The allies would prefer a united Iraq with a confederated system that allows the Kurds to exist in a quasi-independent state without actually declaring de jure independence. The problem is the Sunni population of Iraq is alienated from the Shia-dominated government in Baghdad, says Bell.

The government in Baghdad represents the interests of the Shia majority and Prime Minister Haider Al-Abadi is in a very weak position, says Bell. Al-Abadi is under tremendous pressure from Iranians who control what the government does, he says.

“What Iran doesn’t want, won’t happen,” Bell says.

With the ongoing sectarian tensions between Sunnis and Shias throughout the Middle East their peaceful coexistence in unified Iraq will be very difficult if not impossible.

Even with ISIS severely degraded, Iraq faces the possibility of breaking up into three entities: a Sunni part, a Shia part and a Kurdish state.

Eye on Mosul
 An Iraqi Kurdish Peshmerga stands guard near the Mosul Dam in northern Iraq, February 3, 2016.

An Iraqi Kurdish Peshmerga stands guard near the Mosul Dam in northern Iraq, February 3, 2016. ©  Azad Lashkari / Reuters

Moreover, even the operation to retake Mosul from ISIS could accelerate a Kurdish drive for independence.

The Kurds have for years yearned for control of Iraq’s second-largest city, which they claim is part of the Kurdish homeland along with the oil-rich city of Kirkuk.

They managed to get a foothold in Kirkuk and its vast oil fields following the spectacular collapse of Iraqi forces in the face of a rapid advance by ISIS militants in June of 2014. Now, they share an uneasy cohabitation with Shia militias sent to the city by the government in Baghdad to prevent it from falling under full Kurdish control.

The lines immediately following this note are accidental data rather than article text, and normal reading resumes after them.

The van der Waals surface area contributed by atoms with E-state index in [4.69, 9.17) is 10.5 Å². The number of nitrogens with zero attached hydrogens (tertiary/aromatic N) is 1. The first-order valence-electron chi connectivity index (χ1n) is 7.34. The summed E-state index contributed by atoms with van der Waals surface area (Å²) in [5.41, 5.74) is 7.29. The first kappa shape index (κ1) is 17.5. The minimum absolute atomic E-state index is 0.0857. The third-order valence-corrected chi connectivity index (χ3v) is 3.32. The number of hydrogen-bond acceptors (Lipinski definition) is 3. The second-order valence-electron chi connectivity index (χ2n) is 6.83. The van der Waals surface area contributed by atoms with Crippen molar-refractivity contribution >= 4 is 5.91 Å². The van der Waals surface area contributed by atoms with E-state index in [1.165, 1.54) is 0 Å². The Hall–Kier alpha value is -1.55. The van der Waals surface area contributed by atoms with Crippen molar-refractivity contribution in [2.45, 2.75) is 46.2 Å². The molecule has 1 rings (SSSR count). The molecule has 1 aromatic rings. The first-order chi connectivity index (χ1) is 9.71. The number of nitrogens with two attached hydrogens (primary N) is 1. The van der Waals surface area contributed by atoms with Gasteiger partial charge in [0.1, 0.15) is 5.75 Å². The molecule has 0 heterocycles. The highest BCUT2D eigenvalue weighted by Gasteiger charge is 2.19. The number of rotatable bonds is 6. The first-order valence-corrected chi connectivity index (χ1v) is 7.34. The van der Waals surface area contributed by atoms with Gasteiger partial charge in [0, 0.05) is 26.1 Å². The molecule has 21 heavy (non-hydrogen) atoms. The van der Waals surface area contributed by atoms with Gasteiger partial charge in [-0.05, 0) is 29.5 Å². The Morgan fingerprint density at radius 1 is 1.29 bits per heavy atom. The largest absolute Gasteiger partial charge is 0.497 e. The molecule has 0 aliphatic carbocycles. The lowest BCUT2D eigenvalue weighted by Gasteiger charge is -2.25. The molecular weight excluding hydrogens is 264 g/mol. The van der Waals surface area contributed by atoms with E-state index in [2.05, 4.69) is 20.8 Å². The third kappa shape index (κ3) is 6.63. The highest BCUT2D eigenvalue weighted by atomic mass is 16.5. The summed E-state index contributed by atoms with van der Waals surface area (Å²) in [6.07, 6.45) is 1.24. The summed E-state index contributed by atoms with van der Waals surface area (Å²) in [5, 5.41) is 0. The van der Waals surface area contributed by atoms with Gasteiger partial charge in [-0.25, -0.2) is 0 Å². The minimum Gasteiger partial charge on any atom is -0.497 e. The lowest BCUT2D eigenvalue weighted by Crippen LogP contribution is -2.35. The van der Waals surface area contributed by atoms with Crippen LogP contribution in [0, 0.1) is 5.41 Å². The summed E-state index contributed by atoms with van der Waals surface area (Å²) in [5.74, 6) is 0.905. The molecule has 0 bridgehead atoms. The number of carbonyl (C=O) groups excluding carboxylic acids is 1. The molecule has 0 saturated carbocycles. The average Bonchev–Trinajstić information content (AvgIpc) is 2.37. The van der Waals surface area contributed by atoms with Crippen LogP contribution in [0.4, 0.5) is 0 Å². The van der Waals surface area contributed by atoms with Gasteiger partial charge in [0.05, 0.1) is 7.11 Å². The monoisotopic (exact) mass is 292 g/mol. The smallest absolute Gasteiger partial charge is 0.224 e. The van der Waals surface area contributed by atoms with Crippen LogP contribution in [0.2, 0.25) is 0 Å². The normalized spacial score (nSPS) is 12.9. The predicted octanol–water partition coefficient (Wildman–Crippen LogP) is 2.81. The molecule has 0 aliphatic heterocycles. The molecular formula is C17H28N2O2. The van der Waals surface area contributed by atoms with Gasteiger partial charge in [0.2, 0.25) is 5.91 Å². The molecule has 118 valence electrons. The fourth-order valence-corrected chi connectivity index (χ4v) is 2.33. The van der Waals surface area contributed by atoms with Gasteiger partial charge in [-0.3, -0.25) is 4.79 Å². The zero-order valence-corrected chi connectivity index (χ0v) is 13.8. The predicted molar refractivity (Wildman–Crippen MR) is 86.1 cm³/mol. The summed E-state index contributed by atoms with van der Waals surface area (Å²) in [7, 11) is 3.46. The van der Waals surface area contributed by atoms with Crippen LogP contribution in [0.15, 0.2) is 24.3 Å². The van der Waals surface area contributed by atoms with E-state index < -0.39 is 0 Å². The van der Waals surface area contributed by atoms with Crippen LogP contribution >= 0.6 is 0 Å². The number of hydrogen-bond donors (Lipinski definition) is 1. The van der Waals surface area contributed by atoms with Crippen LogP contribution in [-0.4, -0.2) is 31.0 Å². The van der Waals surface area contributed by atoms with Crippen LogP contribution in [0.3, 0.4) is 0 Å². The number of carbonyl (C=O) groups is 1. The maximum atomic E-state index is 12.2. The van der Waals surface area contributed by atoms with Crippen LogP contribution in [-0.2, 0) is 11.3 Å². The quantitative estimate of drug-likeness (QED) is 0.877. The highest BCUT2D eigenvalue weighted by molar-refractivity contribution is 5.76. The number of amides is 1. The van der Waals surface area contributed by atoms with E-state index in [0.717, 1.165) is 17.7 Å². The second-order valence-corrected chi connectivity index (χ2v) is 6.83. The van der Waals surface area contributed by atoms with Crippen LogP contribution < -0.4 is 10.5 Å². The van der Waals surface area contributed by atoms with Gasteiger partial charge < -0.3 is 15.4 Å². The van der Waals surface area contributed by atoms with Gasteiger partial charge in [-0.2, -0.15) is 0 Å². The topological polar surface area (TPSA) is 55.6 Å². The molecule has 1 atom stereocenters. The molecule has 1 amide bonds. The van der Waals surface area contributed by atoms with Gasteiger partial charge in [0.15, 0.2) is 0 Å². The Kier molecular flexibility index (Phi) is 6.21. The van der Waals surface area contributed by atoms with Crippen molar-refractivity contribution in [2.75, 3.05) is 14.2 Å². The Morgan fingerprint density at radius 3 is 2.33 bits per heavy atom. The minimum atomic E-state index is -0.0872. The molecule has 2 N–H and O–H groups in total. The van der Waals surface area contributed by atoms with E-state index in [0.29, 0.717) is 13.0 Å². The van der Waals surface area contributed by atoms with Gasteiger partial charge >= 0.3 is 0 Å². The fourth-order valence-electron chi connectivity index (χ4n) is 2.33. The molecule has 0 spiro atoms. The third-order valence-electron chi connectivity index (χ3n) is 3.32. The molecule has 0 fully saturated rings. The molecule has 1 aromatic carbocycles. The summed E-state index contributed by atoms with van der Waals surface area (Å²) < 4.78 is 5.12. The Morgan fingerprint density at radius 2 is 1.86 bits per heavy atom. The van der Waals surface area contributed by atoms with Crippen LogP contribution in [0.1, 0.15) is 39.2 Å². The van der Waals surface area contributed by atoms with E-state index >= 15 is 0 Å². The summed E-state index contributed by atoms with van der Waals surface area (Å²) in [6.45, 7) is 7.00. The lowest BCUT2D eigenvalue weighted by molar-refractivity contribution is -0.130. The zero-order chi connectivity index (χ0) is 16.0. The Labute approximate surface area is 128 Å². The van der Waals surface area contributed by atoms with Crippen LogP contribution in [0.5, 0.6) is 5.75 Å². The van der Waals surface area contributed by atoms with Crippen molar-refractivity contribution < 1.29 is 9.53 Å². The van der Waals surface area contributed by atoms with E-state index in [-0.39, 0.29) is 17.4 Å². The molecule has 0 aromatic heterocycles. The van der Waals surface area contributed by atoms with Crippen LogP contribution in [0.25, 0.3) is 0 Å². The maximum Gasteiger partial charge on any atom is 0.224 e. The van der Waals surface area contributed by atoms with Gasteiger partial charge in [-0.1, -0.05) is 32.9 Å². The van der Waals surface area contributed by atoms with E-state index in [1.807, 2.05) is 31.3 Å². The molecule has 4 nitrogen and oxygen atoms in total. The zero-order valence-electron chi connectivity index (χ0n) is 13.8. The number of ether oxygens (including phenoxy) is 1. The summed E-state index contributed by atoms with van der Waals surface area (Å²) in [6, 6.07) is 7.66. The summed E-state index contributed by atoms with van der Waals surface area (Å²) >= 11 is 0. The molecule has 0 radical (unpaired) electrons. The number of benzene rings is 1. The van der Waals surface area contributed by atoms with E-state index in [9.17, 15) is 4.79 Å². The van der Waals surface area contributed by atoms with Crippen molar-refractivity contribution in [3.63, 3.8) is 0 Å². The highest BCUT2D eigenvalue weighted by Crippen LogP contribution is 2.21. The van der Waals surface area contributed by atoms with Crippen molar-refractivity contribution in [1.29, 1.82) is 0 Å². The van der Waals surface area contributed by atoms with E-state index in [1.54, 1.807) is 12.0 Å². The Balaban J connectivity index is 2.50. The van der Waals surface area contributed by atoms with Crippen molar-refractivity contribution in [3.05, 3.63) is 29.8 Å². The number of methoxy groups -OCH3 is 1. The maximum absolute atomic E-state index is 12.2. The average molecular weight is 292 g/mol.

Despite their successful operation to recapture Ramadi, Iraqi security forces will need the help of Kurdish peshmerga fighters if they ever hope to recapture Mosul, a city ten times larger than Ramadi.

Leaked U.S. plans to recapture Mosul last year suggested that a force of at least 25,000 fighters strong was needed to take the city of 1.5 million inhabitants. The plans called for five Iraqi army brigades and three Kurdish brigades to work together to liberate the city.

About 65 per cent of Mosul’s population are Sunni Arabs, and the city has significant Turkoman and Kurdish minorities, especially in its eastern quarters.

Mosul’s multicultural mosaic, just like that of Kirkuk, is rife for interethnic conflict. Neither Mosul’s Arabs nor Turkomans are likely to be very welcoming of Kurdish forces. Even if the attacking forces manage to capture Mosul in one swift blow, the city runs the risk of being turned into Beirut or Tripoli-like fiefdoms controlled by various factions, with simmering tensions rippling through the rest of the fragile relationship between Baghdad and Kurdish leadership in Irbil.